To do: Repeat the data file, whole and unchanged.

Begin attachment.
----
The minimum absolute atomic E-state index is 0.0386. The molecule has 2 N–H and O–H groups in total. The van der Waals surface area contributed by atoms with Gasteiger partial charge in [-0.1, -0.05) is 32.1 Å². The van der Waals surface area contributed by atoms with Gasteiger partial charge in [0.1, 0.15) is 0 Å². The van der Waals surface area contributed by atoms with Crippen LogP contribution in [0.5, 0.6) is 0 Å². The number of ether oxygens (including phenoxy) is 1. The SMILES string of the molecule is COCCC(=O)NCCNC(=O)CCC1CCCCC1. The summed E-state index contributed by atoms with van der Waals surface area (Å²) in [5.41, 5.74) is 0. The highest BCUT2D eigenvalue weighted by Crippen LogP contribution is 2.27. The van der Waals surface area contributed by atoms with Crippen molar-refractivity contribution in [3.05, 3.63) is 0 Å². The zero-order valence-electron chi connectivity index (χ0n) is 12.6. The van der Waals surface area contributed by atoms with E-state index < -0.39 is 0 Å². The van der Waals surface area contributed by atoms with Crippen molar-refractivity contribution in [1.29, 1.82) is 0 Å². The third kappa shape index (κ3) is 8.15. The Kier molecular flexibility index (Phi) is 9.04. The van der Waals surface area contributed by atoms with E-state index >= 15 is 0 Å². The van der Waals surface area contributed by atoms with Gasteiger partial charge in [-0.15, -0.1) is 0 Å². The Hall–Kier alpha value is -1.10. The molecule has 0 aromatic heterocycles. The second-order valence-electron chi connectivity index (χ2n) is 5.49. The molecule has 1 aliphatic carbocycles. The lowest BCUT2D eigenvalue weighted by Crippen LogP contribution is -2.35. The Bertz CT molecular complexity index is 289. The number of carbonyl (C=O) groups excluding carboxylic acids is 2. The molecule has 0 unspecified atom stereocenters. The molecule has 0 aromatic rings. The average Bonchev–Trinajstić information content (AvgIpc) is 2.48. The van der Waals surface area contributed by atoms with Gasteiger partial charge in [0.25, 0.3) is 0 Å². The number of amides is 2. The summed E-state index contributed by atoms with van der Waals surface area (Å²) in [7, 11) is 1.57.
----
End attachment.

The minimum absolute atomic E-state index is 0.0386. The molecule has 2 N–H and O–H groups in total. The van der Waals surface area contributed by atoms with Gasteiger partial charge in [-0.1, -0.05) is 32.1 Å². The van der Waals surface area contributed by atoms with Gasteiger partial charge in [0.1, 0.15) is 0 Å². The van der Waals surface area contributed by atoms with Crippen LogP contribution in [0.5, 0.6) is 0 Å². The number of ether oxygens (including phenoxy) is 1. The SMILES string of the molecule is COCCC(=O)NCCNC(=O)CCC1CCCCC1. The summed E-state index contributed by atoms with van der Waals surface area (Å²) in [5.41, 5.74) is 0. The highest BCUT2D eigenvalue weighted by Crippen LogP contribution is 2.27. The van der Waals surface area contributed by atoms with Crippen molar-refractivity contribution in [3.05, 3.63) is 0 Å². The zero-order valence-electron chi connectivity index (χ0n) is 12.6. The van der Waals surface area contributed by atoms with E-state index < -0.39 is 0 Å². The van der Waals surface area contributed by atoms with Crippen molar-refractivity contribution in [1.29, 1.82) is 0 Å². The third kappa shape index (κ3) is 8.15. The Kier molecular flexibility index (Phi) is 9.04. The van der Waals surface area contributed by atoms with E-state index >= 15 is 0 Å². The van der Waals surface area contributed by atoms with Gasteiger partial charge in [-0.15, -0.1) is 0 Å². The Hall–Kier alpha value is -1.10. The molecule has 0 aromatic heterocycles. The second-order valence-electron chi connectivity index (χ2n) is 5.49. The molecule has 1 aliphatic carbocycles. The lowest BCUT2D eigenvalue weighted by Crippen LogP contribution is -2.35. The Bertz CT molecular complexity index is 289. The number of carbonyl (C=O) groups excluding carboxylic acids is 2. The molecule has 0 unspecified atom stereocenters. The molecule has 0 aromatic rings. The average Bonchev–Trinajstić information content (AvgIpc) is 2.48. The van der Waals surface area contributed by atoms with Gasteiger partial charge in [0.25, 0.3) is 0 Å². The number of amides is 2. The summed E-state index contributed by atoms with van der Waals surface area (Å²) in [7, 11) is 1.57.